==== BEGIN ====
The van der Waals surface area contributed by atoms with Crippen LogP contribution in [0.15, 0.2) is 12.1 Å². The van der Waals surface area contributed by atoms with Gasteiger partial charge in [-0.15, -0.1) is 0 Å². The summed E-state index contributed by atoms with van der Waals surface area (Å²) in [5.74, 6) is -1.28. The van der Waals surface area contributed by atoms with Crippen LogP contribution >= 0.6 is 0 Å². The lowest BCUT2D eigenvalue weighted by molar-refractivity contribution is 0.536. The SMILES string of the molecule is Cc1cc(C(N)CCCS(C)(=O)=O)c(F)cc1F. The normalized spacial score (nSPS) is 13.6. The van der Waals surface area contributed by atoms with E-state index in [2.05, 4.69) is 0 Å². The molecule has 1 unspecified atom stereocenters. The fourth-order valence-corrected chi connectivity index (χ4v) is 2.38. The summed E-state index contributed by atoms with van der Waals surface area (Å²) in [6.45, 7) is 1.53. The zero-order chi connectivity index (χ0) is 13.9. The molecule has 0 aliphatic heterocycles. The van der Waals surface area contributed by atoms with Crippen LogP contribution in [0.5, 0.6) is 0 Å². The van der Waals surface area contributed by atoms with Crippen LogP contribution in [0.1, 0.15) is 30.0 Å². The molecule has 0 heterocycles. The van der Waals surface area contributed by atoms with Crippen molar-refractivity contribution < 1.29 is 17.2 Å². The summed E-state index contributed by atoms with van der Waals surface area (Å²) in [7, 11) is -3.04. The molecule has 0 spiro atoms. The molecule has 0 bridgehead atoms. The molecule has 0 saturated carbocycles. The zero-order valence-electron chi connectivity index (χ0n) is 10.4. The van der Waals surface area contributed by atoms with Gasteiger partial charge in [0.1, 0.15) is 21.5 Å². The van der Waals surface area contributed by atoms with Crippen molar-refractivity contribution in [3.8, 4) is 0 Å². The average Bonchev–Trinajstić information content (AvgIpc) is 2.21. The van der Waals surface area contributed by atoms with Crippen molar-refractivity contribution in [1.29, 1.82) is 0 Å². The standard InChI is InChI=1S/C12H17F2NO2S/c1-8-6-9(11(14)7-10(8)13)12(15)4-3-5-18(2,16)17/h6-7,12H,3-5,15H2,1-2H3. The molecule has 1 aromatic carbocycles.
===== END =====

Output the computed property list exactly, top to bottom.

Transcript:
The van der Waals surface area contributed by atoms with Crippen LogP contribution in [0.15, 0.2) is 12.1 Å². The van der Waals surface area contributed by atoms with Gasteiger partial charge in [-0.15, -0.1) is 0 Å². The summed E-state index contributed by atoms with van der Waals surface area (Å²) in [5.74, 6) is -1.28. The van der Waals surface area contributed by atoms with Crippen LogP contribution >= 0.6 is 0 Å². The lowest BCUT2D eigenvalue weighted by molar-refractivity contribution is 0.536. The SMILES string of the molecule is Cc1cc(C(N)CCCS(C)(=O)=O)c(F)cc1F. The normalized spacial score (nSPS) is 13.6. The van der Waals surface area contributed by atoms with E-state index in [2.05, 4.69) is 0 Å². The molecule has 1 unspecified atom stereocenters. The fourth-order valence-corrected chi connectivity index (χ4v) is 2.38. The summed E-state index contributed by atoms with van der Waals surface area (Å²) in [6.45, 7) is 1.53. The zero-order chi connectivity index (χ0) is 13.9. The molecule has 0 aliphatic heterocycles. The van der Waals surface area contributed by atoms with Crippen LogP contribution in [0.5, 0.6) is 0 Å². The van der Waals surface area contributed by atoms with Crippen LogP contribution in [0.1, 0.15) is 30.0 Å². The molecule has 0 heterocycles. The van der Waals surface area contributed by atoms with Crippen molar-refractivity contribution < 1.29 is 17.2 Å². The summed E-state index contributed by atoms with van der Waals surface area (Å²) in [7, 11) is -3.04. The molecule has 0 spiro atoms. The molecule has 0 bridgehead atoms. The molecule has 0 saturated carbocycles. The zero-order valence-electron chi connectivity index (χ0n) is 10.4. The van der Waals surface area contributed by atoms with Gasteiger partial charge in [0.1, 0.15) is 21.5 Å². The van der Waals surface area contributed by atoms with Crippen molar-refractivity contribution in [3.8, 4) is 0 Å². The average Bonchev–Trinajstić information content (AvgIpc) is 2.21. The van der Waals surface area contributed by atoms with Crippen molar-refractivity contribution in [1.29, 1.82) is 0 Å². The standard InChI is InChI=1S/C12H17F2NO2S/c1-8-6-9(11(14)7-10(8)13)12(15)4-3-5-18(2,16)17/h6-7,12H,3-5,15H2,1-2H3. The molecule has 1 aromatic carbocycles.